The Sunday Times-April 20, 2014-Martyn Halle
MINISTERS have been accused of reneging on a promise to protect whistleblowers in the NHS.
Two surgeons who complained about hospital standards have been suspended for a total of seven years after subsequent complaints about them. Their employers insist their suspensions are unrelated to their whistleblowing. The cases have emerged only days after Dr Raj Mattu, a cardiologist, won an employment tribunal case for unfair dismissal following a 12-year battle with University Hospital Coventry.
He was suspended in 2002 and dismissed in 2010 after revealing how two patients had died in dangerously overcrowded bays.
Dr Peter Tomlin, of the Doctor’s Support Group, said: “It is a typical management ploy to label someone who blows the whistle as a bully. We have constantly been promised better protection for whistleblowers and an end to long-term suspensions. But neither has happened.”
Peter O’Keefe, a heart surgeon at the University Hospital of Wales in Cardiff, was suspended in April 2012, 19 months after raising concerns about a patient who suffered a serious brain injury after he became disconnected from a ventilator for more than 10 minutes. The patient, from Cwmbran, Gwent, was left in a “vegetative state” as a result.
O’Keefe was accused of bullying junior colleagues and has since been suspended on full pay.
An investigation of the patient’s treatment was launched after O’Keefe’s complaint, and a report, released
more than a year later, identified more than 20 safety failings. O’Keefe is unable to comment but friends said he suspected he had been victimised for speaking out. “There was annoyance on the intensive care unit that he had reported the matter,” one claimed.
Cardiff and Vale University Health Board said: “We absolutely reject the suggestion that the suspension of the surgeon in question is in any way related to any concerns he may have expressed about the care of patients … The process of suspending a consultant is not one that this health board enters into lightly.”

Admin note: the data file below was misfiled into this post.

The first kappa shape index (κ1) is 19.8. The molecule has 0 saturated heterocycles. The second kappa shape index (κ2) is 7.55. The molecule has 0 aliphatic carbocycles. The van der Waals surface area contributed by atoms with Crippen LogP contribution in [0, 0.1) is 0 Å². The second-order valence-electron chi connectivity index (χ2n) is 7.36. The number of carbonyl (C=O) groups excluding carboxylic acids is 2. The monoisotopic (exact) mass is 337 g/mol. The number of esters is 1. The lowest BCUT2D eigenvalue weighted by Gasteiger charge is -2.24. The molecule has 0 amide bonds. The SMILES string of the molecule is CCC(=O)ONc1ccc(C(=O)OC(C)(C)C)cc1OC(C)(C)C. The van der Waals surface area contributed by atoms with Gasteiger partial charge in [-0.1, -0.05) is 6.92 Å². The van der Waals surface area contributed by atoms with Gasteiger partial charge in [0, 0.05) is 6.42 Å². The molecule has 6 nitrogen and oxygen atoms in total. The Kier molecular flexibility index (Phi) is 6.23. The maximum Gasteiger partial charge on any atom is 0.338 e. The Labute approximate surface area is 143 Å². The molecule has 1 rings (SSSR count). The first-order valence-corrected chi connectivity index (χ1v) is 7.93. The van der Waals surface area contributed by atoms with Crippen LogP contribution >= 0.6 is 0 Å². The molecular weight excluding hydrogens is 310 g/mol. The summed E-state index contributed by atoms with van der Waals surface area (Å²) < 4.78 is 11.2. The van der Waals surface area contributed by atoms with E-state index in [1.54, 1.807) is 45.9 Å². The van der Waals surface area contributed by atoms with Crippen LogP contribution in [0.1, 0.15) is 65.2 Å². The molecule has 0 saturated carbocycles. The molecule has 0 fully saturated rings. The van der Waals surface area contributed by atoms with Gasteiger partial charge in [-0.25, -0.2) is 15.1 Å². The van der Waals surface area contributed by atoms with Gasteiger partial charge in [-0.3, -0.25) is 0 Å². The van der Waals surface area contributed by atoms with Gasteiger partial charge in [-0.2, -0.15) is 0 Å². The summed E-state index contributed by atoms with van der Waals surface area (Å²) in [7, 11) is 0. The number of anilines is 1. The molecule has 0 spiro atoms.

Last year Ann Clwyd, Labour MP for Cynon Valley, complained about the care that her husband received at the hospital before his death.
A report by the Royal College of Surgeons (RCS) last year raised concerns about delays to operations on heart patients over the previous five years at the hospital.
Shiban Ahmed, a paediatric surgeon, spoke out about the quality of surgery at Alder Hey Hospital in Liverpool in 2009.
He claimed there had been five avoidable deaths at the hospital but was later suspended on mental health grounds when the hospital ruled him to be “suicidal”. Ahmed’s doctors and the British Medical Association reject that assessment.
An internal disciplinary hearing was scheduled for this week, but has been cancelled.
Dr Kim Holt, who founded the pressure group Patients First, has taken up Ahmed’s case and has written to Jeremy Hunt, the health secretary, asking him to intervene.
“He [Ahmed] was not at all suicidal but had been raising concerns regarding unsafe surgical practice that placed children at risk,” she said.
“He has endured five years of persistent attempts to discipline or discredit him, periods of suspension and sick leave and has been prevented from continuing in his surgical specialty, which he was very good at and loved.”
The full report on Ahmed’s claims by the RCS has yet to be published.
Alder Hey said Ahmed’s suspension was unconnected to his whistleblowing. It said that his concerns had been taken “very seriously” and the trust had requested an independent RCS review. It added: “The report compiled by the college concluded clinical standards of Alder Hey’s surgical practice were within UK acceptable standards and that Alder Hey’s paediatric surgical service was safe.”
The Department of Health said: “NHS staff who have the courage and integrity to speak out in the interests of patient safety must be protected and listened to. The secretary of state has written to all trusts to remind them of their responsibilities in this important area.”